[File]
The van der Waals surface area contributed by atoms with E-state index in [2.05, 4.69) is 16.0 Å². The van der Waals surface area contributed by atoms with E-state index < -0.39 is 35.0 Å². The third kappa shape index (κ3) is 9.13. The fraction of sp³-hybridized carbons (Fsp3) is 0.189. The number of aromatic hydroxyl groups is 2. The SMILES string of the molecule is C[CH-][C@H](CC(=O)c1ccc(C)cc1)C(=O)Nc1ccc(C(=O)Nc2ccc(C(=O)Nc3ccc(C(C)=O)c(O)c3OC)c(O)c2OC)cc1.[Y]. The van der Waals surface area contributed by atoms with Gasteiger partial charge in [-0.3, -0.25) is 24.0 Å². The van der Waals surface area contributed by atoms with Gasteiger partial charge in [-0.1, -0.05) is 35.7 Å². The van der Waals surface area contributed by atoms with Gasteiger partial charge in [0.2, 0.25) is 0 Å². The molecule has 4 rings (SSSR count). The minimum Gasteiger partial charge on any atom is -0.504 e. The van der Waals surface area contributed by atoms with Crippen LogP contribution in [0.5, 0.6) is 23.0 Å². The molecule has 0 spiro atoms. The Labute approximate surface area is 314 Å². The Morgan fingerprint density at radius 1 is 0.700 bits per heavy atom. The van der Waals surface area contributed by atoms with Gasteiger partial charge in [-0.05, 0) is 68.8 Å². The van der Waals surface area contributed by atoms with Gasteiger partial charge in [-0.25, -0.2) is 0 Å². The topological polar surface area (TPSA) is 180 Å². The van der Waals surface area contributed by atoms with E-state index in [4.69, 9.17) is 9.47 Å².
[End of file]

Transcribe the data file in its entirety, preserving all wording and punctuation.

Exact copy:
The van der Waals surface area contributed by atoms with E-state index in [2.05, 4.69) is 16.0 Å². The van der Waals surface area contributed by atoms with E-state index < -0.39 is 35.0 Å². The third kappa shape index (κ3) is 9.13. The fraction of sp³-hybridized carbons (Fsp3) is 0.189. The number of aromatic hydroxyl groups is 2. The SMILES string of the molecule is C[CH-][C@H](CC(=O)c1ccc(C)cc1)C(=O)Nc1ccc(C(=O)Nc2ccc(C(=O)Nc3ccc(C(C)=O)c(O)c3OC)c(O)c2OC)cc1.[Y]. The van der Waals surface area contributed by atoms with Gasteiger partial charge in [-0.3, -0.25) is 24.0 Å². The van der Waals surface area contributed by atoms with Gasteiger partial charge in [-0.1, -0.05) is 35.7 Å². The van der Waals surface area contributed by atoms with Gasteiger partial charge in [0.2, 0.25) is 0 Å². The molecule has 4 rings (SSSR count). The minimum Gasteiger partial charge on any atom is -0.504 e. The van der Waals surface area contributed by atoms with Crippen LogP contribution in [0.5, 0.6) is 23.0 Å². The molecule has 0 spiro atoms. The Labute approximate surface area is 314 Å². The Morgan fingerprint density at radius 1 is 0.700 bits per heavy atom. The van der Waals surface area contributed by atoms with Gasteiger partial charge in [-0.05, 0) is 68.8 Å². The van der Waals surface area contributed by atoms with Gasteiger partial charge in [-0.25, -0.2) is 0 Å². The topological polar surface area (TPSA) is 180 Å². The van der Waals surface area contributed by atoms with E-state index in [4.69, 9.17) is 9.47 Å².